Fed's ex-regulatory czar Tarullo warns of "nightmare scenario" from cyberattack
02 Apr 2020 12:34 pm by Brian Baker
Daniel Tarullo, the former US Federal Reserve governor most responsible for crafting post-financial crisis Washington policies, said a cyberattack on a bank could set off widespread panic by eradicating ownership records held by the institution.
“The nightmare scenario is: someone penetrates the information systems of large institutions and wipes out the records of who owns what,” Tarullo, the Fed’s vice chairman for supervision during the Obama administration, said at a Washington event this week. “It doesn’t matter how much capital the bank has at that point. You’ve got the equivalent of financial pandemonium when no one knows who owns what.”
He said stress tests that try to determine whether banks have enough capital to absorb economic shocks are “really not directed at big cybersecurity risks. We need to have a whole different approach.”
US capital requirements that carry out Basel III standards seek to protect against market risk, credit risk and some forms of operational risk, Tarullo said.
“The big cyber risk is not somebody penetrates a system and steals a couple of hundred million dollars,” he said. “Capital does help protect against that.”
A Fed spokesman had no immediate comment.
Fed Chairman Jerome Powell has said the central bank is incorporating cybersecurity into its inspections of individual banks while trying to be mindful of the burden it might place on small community banks.
“There is always the feeling with cyber that you’re just not doing enough,” he said in February.
Kevin Stiroh, the Federal Reserve Bank of New York’s supervisory chief, last month said a key supervisory focus is the resilience of banks’ core business services in the event of a cyberattack.
“In terms of governance, we expect effective oversight from boards of directors,” he said.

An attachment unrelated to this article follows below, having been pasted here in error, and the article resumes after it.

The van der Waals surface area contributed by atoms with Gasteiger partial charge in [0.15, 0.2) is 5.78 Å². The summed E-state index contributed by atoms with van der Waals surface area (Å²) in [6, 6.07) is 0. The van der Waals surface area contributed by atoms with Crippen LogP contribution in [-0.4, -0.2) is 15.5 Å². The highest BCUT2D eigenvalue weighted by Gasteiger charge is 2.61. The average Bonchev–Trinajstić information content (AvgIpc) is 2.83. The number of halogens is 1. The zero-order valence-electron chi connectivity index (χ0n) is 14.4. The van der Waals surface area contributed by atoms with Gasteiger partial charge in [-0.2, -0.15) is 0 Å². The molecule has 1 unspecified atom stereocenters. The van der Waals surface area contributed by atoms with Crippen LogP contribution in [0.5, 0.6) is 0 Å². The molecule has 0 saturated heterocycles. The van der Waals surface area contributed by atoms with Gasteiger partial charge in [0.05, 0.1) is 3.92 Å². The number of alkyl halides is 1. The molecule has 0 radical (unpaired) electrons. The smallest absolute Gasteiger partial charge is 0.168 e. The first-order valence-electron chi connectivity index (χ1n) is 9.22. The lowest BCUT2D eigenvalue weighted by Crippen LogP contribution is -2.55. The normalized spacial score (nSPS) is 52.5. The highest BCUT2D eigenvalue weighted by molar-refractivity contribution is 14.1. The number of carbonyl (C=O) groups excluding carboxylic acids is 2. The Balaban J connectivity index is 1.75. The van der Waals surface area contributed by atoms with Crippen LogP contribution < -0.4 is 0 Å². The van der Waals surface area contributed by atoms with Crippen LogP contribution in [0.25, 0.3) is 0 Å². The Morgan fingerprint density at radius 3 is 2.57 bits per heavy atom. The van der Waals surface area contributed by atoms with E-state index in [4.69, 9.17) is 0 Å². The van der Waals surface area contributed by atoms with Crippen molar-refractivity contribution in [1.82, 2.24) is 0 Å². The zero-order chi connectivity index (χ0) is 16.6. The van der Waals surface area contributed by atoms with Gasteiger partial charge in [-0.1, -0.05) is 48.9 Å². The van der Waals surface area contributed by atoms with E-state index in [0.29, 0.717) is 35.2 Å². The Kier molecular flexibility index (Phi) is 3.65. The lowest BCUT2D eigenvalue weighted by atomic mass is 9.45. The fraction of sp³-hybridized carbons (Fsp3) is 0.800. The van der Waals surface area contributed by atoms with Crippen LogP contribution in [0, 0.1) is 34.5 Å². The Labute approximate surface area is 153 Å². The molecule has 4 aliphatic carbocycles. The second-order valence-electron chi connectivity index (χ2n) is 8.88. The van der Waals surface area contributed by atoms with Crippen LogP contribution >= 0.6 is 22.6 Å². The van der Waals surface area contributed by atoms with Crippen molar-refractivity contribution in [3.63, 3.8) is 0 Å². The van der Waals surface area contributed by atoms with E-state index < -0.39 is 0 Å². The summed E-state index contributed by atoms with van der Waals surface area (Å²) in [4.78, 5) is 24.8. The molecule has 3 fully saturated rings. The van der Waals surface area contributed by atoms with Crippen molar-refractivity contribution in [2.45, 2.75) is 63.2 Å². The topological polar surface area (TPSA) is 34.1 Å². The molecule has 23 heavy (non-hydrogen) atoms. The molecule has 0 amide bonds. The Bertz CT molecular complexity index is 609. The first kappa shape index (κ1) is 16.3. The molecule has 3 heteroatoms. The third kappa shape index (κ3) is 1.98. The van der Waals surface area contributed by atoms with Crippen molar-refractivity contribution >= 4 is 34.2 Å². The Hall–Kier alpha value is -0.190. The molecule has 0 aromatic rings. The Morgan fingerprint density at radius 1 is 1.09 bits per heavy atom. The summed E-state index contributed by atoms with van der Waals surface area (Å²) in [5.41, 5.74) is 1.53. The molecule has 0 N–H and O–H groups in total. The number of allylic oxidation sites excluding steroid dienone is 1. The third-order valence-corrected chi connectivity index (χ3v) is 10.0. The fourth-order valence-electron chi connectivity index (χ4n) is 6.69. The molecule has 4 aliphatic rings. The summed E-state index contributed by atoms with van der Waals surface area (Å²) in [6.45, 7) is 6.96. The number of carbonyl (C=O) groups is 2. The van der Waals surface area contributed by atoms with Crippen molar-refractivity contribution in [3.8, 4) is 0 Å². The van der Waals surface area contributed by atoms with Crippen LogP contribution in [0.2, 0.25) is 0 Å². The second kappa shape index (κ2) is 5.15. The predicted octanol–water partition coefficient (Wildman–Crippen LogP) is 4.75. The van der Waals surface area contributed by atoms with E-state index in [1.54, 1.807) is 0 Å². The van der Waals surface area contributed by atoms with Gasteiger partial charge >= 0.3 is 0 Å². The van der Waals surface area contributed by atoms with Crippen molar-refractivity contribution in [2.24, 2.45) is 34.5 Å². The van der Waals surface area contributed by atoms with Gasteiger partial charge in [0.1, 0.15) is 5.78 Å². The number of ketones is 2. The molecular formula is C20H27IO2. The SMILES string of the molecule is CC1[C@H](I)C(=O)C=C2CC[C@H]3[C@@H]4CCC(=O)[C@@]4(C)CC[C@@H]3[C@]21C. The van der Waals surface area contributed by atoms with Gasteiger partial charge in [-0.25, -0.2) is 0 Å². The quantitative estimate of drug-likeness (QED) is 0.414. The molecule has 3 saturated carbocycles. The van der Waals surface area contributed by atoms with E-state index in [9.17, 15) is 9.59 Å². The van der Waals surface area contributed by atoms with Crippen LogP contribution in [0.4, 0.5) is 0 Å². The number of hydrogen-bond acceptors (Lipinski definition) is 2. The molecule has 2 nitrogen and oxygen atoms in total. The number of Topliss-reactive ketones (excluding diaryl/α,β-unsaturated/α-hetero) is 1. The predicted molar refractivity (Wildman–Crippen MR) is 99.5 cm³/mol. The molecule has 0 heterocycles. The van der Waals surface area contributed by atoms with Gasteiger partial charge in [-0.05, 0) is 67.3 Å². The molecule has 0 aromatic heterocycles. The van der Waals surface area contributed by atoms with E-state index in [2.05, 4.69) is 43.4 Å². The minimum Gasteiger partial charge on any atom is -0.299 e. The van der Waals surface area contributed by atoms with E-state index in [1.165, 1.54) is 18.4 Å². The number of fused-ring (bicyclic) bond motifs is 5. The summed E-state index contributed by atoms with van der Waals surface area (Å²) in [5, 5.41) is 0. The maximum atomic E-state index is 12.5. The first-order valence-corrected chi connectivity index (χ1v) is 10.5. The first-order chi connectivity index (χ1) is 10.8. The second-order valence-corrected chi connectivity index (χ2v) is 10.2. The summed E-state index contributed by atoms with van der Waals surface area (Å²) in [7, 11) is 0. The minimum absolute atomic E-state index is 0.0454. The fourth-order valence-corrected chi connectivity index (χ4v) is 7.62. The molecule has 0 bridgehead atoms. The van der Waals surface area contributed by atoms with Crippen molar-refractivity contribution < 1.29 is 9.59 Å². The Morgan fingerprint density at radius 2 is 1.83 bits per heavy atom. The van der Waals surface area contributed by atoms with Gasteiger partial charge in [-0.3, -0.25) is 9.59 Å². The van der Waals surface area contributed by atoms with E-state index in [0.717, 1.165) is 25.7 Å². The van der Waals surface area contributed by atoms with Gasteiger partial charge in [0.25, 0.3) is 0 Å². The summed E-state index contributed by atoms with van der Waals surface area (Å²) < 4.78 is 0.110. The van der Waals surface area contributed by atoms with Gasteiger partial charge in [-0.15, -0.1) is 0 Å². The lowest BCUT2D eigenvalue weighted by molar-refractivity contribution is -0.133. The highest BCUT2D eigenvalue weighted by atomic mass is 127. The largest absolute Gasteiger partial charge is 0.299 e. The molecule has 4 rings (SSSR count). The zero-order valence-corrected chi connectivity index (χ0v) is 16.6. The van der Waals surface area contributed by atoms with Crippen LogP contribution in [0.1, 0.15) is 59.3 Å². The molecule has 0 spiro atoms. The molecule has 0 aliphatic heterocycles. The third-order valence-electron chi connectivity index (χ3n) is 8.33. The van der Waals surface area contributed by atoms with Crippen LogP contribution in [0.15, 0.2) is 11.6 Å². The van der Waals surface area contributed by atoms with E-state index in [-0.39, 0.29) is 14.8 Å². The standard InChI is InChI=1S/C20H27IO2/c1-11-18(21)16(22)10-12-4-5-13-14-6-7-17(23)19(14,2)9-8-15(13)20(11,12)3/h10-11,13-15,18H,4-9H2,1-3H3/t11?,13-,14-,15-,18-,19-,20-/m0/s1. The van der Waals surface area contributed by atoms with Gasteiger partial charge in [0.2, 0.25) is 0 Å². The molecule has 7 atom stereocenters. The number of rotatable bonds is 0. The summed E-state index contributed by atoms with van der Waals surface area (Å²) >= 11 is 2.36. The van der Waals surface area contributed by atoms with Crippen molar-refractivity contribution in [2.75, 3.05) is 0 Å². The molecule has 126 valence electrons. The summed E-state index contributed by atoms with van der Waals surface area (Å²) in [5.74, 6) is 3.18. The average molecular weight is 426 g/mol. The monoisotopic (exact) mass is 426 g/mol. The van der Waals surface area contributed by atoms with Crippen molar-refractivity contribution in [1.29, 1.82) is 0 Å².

Banks should try to improve their exposure, monitoring of potential threats, and ability to recover from an attack, Stiroh said. They also should ensure the resilience of outside contractors.
Fed’s cyber priority
Fed officials have said combating cyber risks is a top priority. Tarullo’s successor, Randal Quarles, said in a prepared speech last year that the Fed “is committed to strategies" that will bring measurable "enhancements to the cyber resiliency of the financial sector.”
Quarles urged firms to share threat information with an industry group focused on cyber risks.
The Fed’s financial stability report issued this month, which flags possible systemic risks, contained two sentences and a footnote on cyber issues in a 60-page document.
“While this framework provides a systematic way to assess financial stability, some potential risks do not fit neatly into it because they are novel or difficult to quantify,” the report said. “For example, cybersecurity and developments in crypto-assets are the subject of monitoring and policy efforts that may be addressed in future discussions of risks.”
A footnote added: “This report does not currently report a standard set of metrics for determining the cyber resiliency of systems that are deemed to be critical to maintaining U.S. financial stability. Nonetheless, the Federal Reserve is using the available information and working with the relevant domestic agencies to develop resiliency expectations and measures”.
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